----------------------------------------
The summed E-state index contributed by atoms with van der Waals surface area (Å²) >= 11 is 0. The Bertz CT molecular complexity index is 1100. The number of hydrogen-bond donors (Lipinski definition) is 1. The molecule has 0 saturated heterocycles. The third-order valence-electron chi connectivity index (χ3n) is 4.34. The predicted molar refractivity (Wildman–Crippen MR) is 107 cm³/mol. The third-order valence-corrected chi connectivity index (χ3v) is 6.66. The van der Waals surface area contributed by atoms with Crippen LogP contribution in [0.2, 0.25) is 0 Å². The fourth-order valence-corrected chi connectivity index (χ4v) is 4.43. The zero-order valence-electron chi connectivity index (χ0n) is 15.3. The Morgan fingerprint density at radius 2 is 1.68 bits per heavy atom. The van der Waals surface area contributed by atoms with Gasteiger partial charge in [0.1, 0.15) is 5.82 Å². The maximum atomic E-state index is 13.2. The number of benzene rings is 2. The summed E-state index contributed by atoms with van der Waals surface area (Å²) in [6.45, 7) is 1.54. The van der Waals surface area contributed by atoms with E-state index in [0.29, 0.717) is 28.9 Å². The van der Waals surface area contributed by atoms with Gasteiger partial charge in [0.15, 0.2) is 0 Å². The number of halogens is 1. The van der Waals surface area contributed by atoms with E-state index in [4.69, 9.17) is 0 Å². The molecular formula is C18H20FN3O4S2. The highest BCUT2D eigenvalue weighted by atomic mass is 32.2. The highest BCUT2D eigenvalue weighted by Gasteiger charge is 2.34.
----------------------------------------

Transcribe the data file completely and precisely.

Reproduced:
The summed E-state index contributed by atoms with van der Waals surface area (Å²) >= 11 is 0. The Bertz CT molecular complexity index is 1100. The number of hydrogen-bond donors (Lipinski definition) is 1. The molecule has 0 saturated heterocycles. The third-order valence-electron chi connectivity index (χ3n) is 4.34. The predicted molar refractivity (Wildman–Crippen MR) is 107 cm³/mol. The third-order valence-corrected chi connectivity index (χ3v) is 6.66. The van der Waals surface area contributed by atoms with Crippen LogP contribution in [0.2, 0.25) is 0 Å². The fourth-order valence-corrected chi connectivity index (χ4v) is 4.43. The zero-order valence-electron chi connectivity index (χ0n) is 15.3. The Morgan fingerprint density at radius 2 is 1.68 bits per heavy atom. The van der Waals surface area contributed by atoms with Gasteiger partial charge in [0.1, 0.15) is 5.82 Å². The maximum atomic E-state index is 13.2. The number of benzene rings is 2. The summed E-state index contributed by atoms with van der Waals surface area (Å²) in [6.45, 7) is 1.54. The van der Waals surface area contributed by atoms with E-state index in [0.29, 0.717) is 28.9 Å². The van der Waals surface area contributed by atoms with Gasteiger partial charge in [0.15, 0.2) is 0 Å². The number of halogens is 1. The van der Waals surface area contributed by atoms with E-state index in [4.69, 9.17) is 0 Å². The molecular formula is C18H20FN3O4S2. The highest BCUT2D eigenvalue weighted by atomic mass is 32.2. The highest BCUT2D eigenvalue weighted by Gasteiger charge is 2.34.